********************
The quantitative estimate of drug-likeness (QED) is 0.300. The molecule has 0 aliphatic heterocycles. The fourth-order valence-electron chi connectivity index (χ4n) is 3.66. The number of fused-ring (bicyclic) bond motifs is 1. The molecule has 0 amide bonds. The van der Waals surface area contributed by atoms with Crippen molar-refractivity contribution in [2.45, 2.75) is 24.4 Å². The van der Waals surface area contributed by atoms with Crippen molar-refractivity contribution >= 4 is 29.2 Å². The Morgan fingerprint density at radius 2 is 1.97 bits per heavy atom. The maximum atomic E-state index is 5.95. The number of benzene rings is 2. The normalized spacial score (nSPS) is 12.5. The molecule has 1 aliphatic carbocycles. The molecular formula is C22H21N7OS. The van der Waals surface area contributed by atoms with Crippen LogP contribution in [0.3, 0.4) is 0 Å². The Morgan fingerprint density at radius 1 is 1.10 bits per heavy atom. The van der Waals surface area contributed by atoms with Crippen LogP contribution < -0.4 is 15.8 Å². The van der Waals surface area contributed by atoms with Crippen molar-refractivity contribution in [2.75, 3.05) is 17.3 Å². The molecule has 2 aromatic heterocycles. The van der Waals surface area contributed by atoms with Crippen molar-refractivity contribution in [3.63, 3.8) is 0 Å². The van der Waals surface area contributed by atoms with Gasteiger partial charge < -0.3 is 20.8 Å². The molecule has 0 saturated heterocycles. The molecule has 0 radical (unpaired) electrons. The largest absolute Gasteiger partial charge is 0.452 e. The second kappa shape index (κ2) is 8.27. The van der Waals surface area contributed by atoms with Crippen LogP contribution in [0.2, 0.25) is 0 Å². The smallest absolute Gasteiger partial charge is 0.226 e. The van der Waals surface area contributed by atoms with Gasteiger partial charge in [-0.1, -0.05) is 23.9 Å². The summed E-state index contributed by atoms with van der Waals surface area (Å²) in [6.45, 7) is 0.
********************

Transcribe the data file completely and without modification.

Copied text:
The quantitative estimate of drug-likeness (QED) is 0.300. The molecule has 0 aliphatic heterocycles. The fourth-order valence-electron chi connectivity index (χ4n) is 3.66. The number of fused-ring (bicyclic) bond motifs is 1. The molecule has 0 amide bonds. The van der Waals surface area contributed by atoms with Crippen molar-refractivity contribution in [2.45, 2.75) is 24.4 Å². The van der Waals surface area contributed by atoms with Crippen molar-refractivity contribution >= 4 is 29.2 Å². The Morgan fingerprint density at radius 2 is 1.97 bits per heavy atom. The maximum atomic E-state index is 5.95. The number of benzene rings is 2. The normalized spacial score (nSPS) is 12.5. The molecule has 1 aliphatic carbocycles. The molecular formula is C22H21N7OS. The van der Waals surface area contributed by atoms with Crippen LogP contribution in [0.3, 0.4) is 0 Å². The Morgan fingerprint density at radius 1 is 1.10 bits per heavy atom. The van der Waals surface area contributed by atoms with Crippen LogP contribution < -0.4 is 15.8 Å². The van der Waals surface area contributed by atoms with Crippen molar-refractivity contribution in [2.75, 3.05) is 17.3 Å². The molecule has 2 aromatic heterocycles. The van der Waals surface area contributed by atoms with Crippen molar-refractivity contribution in [3.63, 3.8) is 0 Å². The van der Waals surface area contributed by atoms with Gasteiger partial charge < -0.3 is 20.8 Å². The molecule has 0 saturated heterocycles. The molecule has 0 radical (unpaired) electrons. The largest absolute Gasteiger partial charge is 0.452 e. The second kappa shape index (κ2) is 8.27. The van der Waals surface area contributed by atoms with Crippen LogP contribution in [0.2, 0.25) is 0 Å². The smallest absolute Gasteiger partial charge is 0.226 e. The van der Waals surface area contributed by atoms with Gasteiger partial charge in [-0.1, -0.05) is 23.9 Å². The summed E-state index contributed by atoms with van der Waals surface area (Å²) in [6.45, 7) is 0.